2. Consistency: As Hill said: "Has it been repeatedly observed by different persons, in different places, circumstances and times?" Clearly the answer is yes. The smoking theory has been demonstrated again and again all over the world since the 1930s.
True enough, but that's not the end of the matter because, as mentioned above, smoking has yet to be analysed as a standalone factor. Plus, in 'interference' studies like MRFIT and MONICA, those who continued smoking had less incidence of cancer, heart disease and overall mortality than the group who continued to [not] smoke.
3. Specificity: In other words, does the disease only affect the exposed group? The fact that there is no malaria without mosquitoes supports the theory that mosquitoes spread malaria. Asbestosis is entirely specific to people who have been exposed to asbestos. Is there the same specificity with smoking and lung cancer? The answer is no. People developed lung cancer before smoking arrived in Europe and nonsmokers still get lung cancer in reasonably large numbers. Other factors are involved—other forms of smoke, radon and several other risk factors. But, as Hill said, people can get scrotal cancer without being chimney sweeps. He continued: "If other causes of death are raised 10, 20 or even 50% in smokers whereas cancer of the lung is raised 900 – 1000% we have specificity – a specificity in the magnitude of the association."
But it's only recently that smoking levels have decreased to a point that it can all be more accurately analysed. for some reason we always seem to just look at the 1930s onwards, but people have been smoking for millennia. Humans evolved in smoke-filled huts, by open-fires, tobacco-filled rooms. Tobacco has been used medicinally for thousands of years, and people have smoked for thousands of years. Only in the 1930s did we see a surge in lung cancer rates. To me, that's very non-specific of tobacco being a causative agent and we need to look at what else happened in that time - how about the introduction of diesel? The Great Fire? Smog? Testing of the atom bomb? Also indicative of it being innocent as a causative agent is the fact that the Semai people start smoking aged 2, and in a study conducted in the 1970s, of over 12,000 participants not a single case of lung cancer was found.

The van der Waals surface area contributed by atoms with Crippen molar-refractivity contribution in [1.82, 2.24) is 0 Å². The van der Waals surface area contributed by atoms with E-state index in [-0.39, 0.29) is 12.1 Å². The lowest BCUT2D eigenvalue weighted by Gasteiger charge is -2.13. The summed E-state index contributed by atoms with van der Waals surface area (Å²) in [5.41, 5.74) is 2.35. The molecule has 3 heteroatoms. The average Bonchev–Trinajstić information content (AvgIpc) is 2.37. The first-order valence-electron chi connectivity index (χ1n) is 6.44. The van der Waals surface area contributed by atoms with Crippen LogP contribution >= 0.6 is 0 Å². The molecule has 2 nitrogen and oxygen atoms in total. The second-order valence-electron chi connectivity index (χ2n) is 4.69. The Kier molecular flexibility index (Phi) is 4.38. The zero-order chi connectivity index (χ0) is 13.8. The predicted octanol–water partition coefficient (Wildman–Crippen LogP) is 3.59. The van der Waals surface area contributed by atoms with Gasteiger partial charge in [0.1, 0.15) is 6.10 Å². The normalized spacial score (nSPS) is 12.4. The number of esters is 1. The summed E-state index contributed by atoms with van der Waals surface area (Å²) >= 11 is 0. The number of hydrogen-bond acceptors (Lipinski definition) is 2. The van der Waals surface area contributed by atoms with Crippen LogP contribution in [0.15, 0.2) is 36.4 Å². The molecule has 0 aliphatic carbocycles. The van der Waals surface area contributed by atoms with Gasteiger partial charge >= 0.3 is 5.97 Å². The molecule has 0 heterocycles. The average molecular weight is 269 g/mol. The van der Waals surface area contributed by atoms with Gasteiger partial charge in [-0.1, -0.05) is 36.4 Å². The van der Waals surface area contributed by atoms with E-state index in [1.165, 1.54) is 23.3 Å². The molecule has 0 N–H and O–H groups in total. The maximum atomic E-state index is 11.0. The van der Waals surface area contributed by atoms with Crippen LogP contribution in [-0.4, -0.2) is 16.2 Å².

4. Temporality: In other words, cause and effect. Does smoking cause lung cancer or do smokers happen to be people who put themselves at risk of lung cancer more than nonsmokers. This is a valid question that less scrupulous epidemiologists fail to ask. We know today that smokers are more likely to be in lower socio-economic groups. This is a major confounding factor. The fact that lower socio-economic groups are also more likely to end up in prison and are more likely to have a baby die in the first 12 months of life does not prevent junk scientists claiming that secondhand smoke "causes" criminality or cot death. But these associations are very weak whereas the smoking theory is strong. If there was a more significant risk factor for lung cancer that it associated with smoking, but is not smoking, we need to hear what it is. The suggestions put forward—such as vehicle exhaust, asbestos exposure or pollution—are not specific enough to smokers to explain the statistical association between smoking and lung cancer.
Doll himself acknowledged that the consumption of vitamin E, through proper diet, could offset (or drastically lower) the risk of lung cancer from smoking. In fact, diet has consistently been shown to have a massive effect on the risk of lung cancer.